California Wine Club: Advice from the Wall Street Journal!
I've said it before, and I'll say it again: In its battle with natural cork, the modern metal wine screw cap has won my heart. Air-tight and attractive in appearance, it protects the wine from oxidation while imparting no fungus-triggered anisoles that can fatally taint the wine.
As for the cork-shaped plastic stopper, I'm not so smitten. Although they may deter random natural-cork "taint," I'm increasingly convinced that they simply don't provide much shelf life.
The higher-tech synthetic, with a smooth cylinder surrounding a foamy interior, seems to work reasonably well for wine intended to be drunk up while it's young and fresh.
But as far as I'm concerned, the zombie-color solid plastic plug, the one that sticks to your corkscrew like a plastic lamprey, has failed to justify its place in the wine world.
Time and again, particularly when the "zombie cork" is plugged into a bottle containing wine worth keeping more than a year or two after bottling, I've found the wine faded before its time, "scalped" of much of its fruit, leaving mostly earth and oak, acidity and astringent tannins.
Most irritating, because a plastic or foil capsule covers the business end of most bottles, you can't detect what kind of stopper is in use until you've bought the bottle and brought it home.
Give me a screw cap, thanks, or at least improve my odds against that musty, dusty taint with natural cork from a producer willing to invest in corks subject to intense quality control, or a modern "technical cork" like the DIAM featured in the Nov. 6, 2009 30 Second Wine Advisor, "Brother, can you spare a DIAM?"
For today's tasting I offer a case in point, a five-year-old Grenache-based red from the Coteaux du Languedoc that's showing the signs of what I shall rudely dub "zombie-cork decay." The wine's still drinkable with enjoyment, especially with red meat on the table. If it weren't, I wouldn't trouble you with a tasting report.
But I'm in little doubt that if it had worn a Stelvin-style screw cap - or, with luck, a taint-free natural cork - It would have retained more of that luscious raspberry-like Grenache fruit. (Time in the pipeline is also an issue here: This 2005 vintage remained on retail shelves here last month, well after the 2006 had entered the marketplace.
The wine, Chateau de Montpezat's 2005 "Palombièmbieres," comes from the Coteaux du Languedoc, the hillsides north of Montpellier and, in my opinion, source of some of Languedoc's best red wines. The vineyard, according to the importer's Website, is located at the edge of a small forest that holds many palombières - small thatched huts used as "blinds" where game-bird hunters can stay out of the sight of their prey.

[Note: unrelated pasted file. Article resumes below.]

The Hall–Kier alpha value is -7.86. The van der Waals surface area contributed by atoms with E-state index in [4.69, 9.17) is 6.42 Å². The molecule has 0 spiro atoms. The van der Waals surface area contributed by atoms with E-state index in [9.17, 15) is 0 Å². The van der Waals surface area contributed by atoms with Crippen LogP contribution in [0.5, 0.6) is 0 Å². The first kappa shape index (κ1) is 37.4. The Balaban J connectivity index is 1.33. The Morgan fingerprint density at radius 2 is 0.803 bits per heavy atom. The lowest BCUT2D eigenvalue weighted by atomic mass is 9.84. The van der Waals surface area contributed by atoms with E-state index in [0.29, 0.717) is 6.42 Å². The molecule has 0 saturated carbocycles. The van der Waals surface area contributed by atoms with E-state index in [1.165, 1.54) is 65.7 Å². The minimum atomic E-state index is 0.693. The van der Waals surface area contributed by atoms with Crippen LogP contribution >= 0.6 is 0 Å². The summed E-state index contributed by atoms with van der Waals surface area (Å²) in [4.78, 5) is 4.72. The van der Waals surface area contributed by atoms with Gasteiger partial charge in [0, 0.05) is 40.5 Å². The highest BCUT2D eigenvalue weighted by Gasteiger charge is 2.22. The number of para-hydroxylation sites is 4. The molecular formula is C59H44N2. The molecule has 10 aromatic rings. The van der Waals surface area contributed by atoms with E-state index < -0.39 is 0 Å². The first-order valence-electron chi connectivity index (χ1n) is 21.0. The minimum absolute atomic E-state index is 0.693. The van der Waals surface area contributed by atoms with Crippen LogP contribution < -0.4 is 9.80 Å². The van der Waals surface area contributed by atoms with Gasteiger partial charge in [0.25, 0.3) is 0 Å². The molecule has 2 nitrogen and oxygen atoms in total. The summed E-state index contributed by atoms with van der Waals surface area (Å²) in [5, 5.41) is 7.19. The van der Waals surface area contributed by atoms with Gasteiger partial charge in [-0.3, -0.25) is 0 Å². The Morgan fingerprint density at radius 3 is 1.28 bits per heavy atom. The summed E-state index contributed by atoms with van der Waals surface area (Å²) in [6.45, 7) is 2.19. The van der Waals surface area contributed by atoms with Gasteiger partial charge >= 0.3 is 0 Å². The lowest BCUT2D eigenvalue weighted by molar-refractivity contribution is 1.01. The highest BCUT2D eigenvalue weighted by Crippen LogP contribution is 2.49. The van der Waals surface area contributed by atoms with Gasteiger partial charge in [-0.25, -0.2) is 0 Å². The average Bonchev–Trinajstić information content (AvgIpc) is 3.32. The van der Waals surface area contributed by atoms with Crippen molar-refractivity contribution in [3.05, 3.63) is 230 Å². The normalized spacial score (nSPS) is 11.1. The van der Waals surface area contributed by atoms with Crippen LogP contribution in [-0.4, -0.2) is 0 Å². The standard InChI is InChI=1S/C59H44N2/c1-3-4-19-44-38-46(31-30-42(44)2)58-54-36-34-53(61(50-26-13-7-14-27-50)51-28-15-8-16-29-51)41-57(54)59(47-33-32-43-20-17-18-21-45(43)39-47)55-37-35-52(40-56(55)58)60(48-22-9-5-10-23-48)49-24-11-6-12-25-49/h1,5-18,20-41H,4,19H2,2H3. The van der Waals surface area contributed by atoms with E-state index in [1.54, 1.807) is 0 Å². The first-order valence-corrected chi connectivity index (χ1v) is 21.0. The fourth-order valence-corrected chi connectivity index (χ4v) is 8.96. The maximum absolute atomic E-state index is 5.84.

The wine is 80 percent Grenache and 20 percent Mourvèdre; the Grenache sees no oak, while the more earthy Mourvèdre spends up to a year in barrels. "This is a big wine with complete, expressive and complex, structured flavors," says the website. Maybe. My tasting notes are below, and they are certainly not negative. But I'd have loved a chance to try it without the tender ministrations of the "zombie cork."
California Wine Club: Advice from the Wall Street Journal!
Recently The Wall Street Journal offered this advice: "Drop into the little places you've never heard of. You are more likely to meet the actual owners or winemakers and have a better time. Not only that, but these are the wines you could never buy at home ..."
This is exactly what The California Wine Club is all about!
Since 1990 The California Wine Club has been introducing wine enthusiasts to limited production wines, handcrafted by California's best "mom & pop" wineries (no bulk wine - ever!). These award-winning wines are typically only found at the winery itself, and that's what makes The California Wine Club a true wine adventure.
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Today's Tasting Report
Montpezat 2005 Palombières Coteaux du Languedoc ($10.99)
Very dark reddish-purple, garnet at the edge. Raspberry liqueur and pleasant dark, loamy earth aromas; mixed-berry fruit and tart acidity on the palate, with substantial tannins leaving an astringent impression and 14% alcohol adding texture and warmth. It's a bit rough-hewn and rustic for tasting without food, and I believe its short artificial cork has contributed to a gradual decline in fruit; but it's still quite alive, and serves well as a table wine with red meat or sharp cheese. A blend of 80% Grenache, 20% Mourvedre. U.S. importer: Robert Kacher Selections, Washington, D.C. (March 20, 2010)
FOOD MATCH: As noted, it's a natural with hearty beef or lamb dishes; it went well with pot-roasted Barr Farm Kentucky natural beef chuck roast.
VALUE: Fairly priced for a rustic table wine in the old country European style. The 2005 should be drunk up soon, however, and look for younger vintages.
WEB LINK: The Chateau de Montpezat Website covers the winery and its wines in detail. Click your choice of English or French from the home page.
Here's a link to the importer's fact sheet on the 2005 Palombières.
FIND THIS WINE ONLINE:
Compare prices and find vendors for Montpezat Palombières on Wine-Searcher.com.
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